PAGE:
• I personally use Copic. They're from Japan, which a couple years ago we ran into some supply issues due to the strikes at the Port of LA/Long Beach. You can see my set of markers here. I like them. I like how they move on the paper. I like the way they flow. The inks are re-chargeable. The tips are replaceable. There's a bunch of accessories you can get, Wide tipped versions, different tip types, even an airbrush system. All great. And I can get them from Art Supply Warehouse. Yes, they're pricey, but ASW does have sales a few times a year, so that's a good time to add to your collection. I like nice things, so... regardless, don't go bankrupty, but you'll need to invest in your tools. I'm not asking you to buy a $185 text book you'll use one semester though. Whatever you come with you'll see I'll do demos with anything you have. I will not demand you buy a specific brand. I don't get paid to promote a brand. That said, get real artist/designer markers. Not junk children's markers. It is an art tool used for RENDERING, not "coloring". You're designers now, we render.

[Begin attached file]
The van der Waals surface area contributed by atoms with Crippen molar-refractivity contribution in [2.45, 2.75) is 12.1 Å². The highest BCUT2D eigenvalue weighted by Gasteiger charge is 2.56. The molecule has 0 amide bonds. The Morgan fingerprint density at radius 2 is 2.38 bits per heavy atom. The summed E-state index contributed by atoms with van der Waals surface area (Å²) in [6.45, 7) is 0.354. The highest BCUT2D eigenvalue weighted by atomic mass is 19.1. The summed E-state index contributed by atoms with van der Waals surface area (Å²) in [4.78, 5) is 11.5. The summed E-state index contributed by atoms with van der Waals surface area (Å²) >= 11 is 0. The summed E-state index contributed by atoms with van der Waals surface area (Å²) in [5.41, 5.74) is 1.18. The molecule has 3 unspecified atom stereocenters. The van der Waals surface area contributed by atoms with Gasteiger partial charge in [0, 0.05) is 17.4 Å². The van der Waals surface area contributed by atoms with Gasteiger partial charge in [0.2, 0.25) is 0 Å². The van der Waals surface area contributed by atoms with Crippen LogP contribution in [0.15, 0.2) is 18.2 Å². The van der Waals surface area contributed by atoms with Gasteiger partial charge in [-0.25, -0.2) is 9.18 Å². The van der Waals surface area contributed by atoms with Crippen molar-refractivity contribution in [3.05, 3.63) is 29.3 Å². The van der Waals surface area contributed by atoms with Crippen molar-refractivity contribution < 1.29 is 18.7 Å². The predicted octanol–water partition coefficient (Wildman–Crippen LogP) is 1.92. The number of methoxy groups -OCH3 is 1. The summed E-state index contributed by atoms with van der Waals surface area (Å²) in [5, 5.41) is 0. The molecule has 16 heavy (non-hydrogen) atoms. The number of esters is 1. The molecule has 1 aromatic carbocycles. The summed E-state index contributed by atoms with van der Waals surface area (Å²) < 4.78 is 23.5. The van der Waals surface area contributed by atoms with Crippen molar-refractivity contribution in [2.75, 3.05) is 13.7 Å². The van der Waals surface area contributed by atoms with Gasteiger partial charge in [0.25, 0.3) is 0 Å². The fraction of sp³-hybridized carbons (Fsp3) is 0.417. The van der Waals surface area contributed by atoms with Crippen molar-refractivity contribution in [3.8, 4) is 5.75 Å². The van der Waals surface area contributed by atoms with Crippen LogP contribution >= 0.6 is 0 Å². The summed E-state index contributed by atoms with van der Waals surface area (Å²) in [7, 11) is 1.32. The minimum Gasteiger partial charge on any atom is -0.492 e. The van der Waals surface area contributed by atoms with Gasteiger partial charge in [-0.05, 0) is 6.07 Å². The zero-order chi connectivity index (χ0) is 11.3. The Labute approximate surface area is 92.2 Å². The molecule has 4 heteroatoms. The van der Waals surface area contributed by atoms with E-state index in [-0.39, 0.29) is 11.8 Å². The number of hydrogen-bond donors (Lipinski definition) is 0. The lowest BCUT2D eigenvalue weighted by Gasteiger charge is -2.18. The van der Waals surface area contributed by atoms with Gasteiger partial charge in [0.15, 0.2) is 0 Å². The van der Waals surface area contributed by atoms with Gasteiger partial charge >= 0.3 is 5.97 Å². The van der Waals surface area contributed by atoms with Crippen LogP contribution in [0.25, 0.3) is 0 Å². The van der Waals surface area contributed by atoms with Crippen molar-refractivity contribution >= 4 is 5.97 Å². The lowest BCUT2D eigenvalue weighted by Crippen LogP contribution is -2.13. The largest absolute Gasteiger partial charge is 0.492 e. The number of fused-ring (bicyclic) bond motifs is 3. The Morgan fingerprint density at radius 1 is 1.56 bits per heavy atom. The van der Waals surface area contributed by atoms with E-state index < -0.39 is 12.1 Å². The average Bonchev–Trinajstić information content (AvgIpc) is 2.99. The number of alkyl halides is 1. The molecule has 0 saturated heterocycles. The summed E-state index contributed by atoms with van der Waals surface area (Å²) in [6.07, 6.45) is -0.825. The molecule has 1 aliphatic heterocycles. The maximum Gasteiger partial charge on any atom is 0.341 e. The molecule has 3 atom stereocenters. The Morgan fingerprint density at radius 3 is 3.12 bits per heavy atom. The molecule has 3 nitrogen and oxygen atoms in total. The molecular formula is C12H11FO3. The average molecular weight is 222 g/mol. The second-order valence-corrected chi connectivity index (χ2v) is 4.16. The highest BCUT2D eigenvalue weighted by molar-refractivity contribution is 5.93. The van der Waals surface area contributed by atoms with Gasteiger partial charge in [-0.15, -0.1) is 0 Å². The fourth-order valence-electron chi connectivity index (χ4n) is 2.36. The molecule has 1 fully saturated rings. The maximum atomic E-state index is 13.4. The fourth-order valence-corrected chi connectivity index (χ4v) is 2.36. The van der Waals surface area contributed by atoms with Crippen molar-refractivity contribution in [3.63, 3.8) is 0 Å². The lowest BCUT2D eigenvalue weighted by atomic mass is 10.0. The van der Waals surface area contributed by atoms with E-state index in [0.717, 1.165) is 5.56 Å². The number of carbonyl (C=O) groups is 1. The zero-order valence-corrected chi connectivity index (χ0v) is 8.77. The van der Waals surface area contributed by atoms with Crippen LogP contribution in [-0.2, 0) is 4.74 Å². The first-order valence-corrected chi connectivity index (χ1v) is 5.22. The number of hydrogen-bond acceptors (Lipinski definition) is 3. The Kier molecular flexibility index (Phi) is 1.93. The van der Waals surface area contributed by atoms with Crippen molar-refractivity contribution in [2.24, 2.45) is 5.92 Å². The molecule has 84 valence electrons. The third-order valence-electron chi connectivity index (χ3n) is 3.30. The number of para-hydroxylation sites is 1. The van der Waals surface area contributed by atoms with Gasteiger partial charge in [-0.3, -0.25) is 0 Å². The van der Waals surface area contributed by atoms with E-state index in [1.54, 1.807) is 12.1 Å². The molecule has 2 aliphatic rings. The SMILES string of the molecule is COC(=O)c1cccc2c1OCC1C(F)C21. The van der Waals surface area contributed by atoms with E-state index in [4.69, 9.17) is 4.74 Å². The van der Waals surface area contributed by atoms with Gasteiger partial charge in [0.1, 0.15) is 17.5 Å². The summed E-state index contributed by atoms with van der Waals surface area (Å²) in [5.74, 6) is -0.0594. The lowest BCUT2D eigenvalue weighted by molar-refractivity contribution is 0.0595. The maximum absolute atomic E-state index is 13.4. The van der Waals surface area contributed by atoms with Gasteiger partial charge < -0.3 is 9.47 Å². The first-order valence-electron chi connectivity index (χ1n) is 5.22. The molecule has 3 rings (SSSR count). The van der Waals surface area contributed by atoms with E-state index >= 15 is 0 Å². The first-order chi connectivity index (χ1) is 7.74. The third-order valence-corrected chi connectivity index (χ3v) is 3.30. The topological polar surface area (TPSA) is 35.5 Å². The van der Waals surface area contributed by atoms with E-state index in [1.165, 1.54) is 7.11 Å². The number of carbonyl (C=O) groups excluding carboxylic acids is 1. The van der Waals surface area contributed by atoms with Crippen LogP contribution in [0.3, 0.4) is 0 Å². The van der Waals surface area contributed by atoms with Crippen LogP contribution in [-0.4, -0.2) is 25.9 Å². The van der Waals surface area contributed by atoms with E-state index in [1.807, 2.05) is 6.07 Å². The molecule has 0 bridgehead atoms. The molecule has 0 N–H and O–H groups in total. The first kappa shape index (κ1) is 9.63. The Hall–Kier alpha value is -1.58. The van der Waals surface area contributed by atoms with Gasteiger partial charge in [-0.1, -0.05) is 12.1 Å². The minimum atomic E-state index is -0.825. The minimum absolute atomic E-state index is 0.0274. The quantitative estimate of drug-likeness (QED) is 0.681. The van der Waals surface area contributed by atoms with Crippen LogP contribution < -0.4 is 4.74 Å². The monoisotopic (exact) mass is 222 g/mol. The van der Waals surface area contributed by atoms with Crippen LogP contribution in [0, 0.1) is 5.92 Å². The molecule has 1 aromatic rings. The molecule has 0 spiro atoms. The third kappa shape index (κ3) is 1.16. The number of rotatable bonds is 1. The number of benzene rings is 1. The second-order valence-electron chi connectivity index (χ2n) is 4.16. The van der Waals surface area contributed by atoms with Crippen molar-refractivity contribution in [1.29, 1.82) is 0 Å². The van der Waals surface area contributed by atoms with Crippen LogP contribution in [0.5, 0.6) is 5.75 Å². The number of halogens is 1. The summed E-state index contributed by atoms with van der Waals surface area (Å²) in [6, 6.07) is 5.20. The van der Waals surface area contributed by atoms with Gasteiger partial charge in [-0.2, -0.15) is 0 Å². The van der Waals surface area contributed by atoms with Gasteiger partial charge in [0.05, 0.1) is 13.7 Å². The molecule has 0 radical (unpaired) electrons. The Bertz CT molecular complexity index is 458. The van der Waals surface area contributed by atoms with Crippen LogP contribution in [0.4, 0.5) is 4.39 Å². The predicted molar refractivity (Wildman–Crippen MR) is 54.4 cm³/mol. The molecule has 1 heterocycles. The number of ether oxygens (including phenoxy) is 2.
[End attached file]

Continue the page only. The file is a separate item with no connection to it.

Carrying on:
• Prismacolor markers are available at the university art store. They're nice, inexpensive, but are simply disposed when they go dry, or the tips get mashed up, judgment but, just adding more plastic into the waste stream.
  • The department provides the Touch brand available for sale, go to the Checkout Room 112A or the Print Lab in our building to inquire about them.
  • Different brands use different chemical base. Some are alcohol, some are waterbased, and others are solvent based. They won't work together. So if you buy across brands, make sure you stick within the chemical formula.
  • Regardless of brand, get started here.
  • Greys 1—10, (odd or even increments ok, but the low end of the spectrum is more critical than then upper when it comes to blending). Warm, Cool, Neutral gray, or French Gray are fine, depends on the brand; do not mix families.
  • Colors. You may prefer to collect them as needed
  • Blending marker is not needed, optional. I'll show you technique for blending without the blender marker. Be mindful, not all hues will blend. You'll need to work on your color theory understanding. A colorless blender can be used for an expressive treatment.

Whites. To add white glare highlights you'll need a little extra help. The white Prismacolor Premier pencil, plus...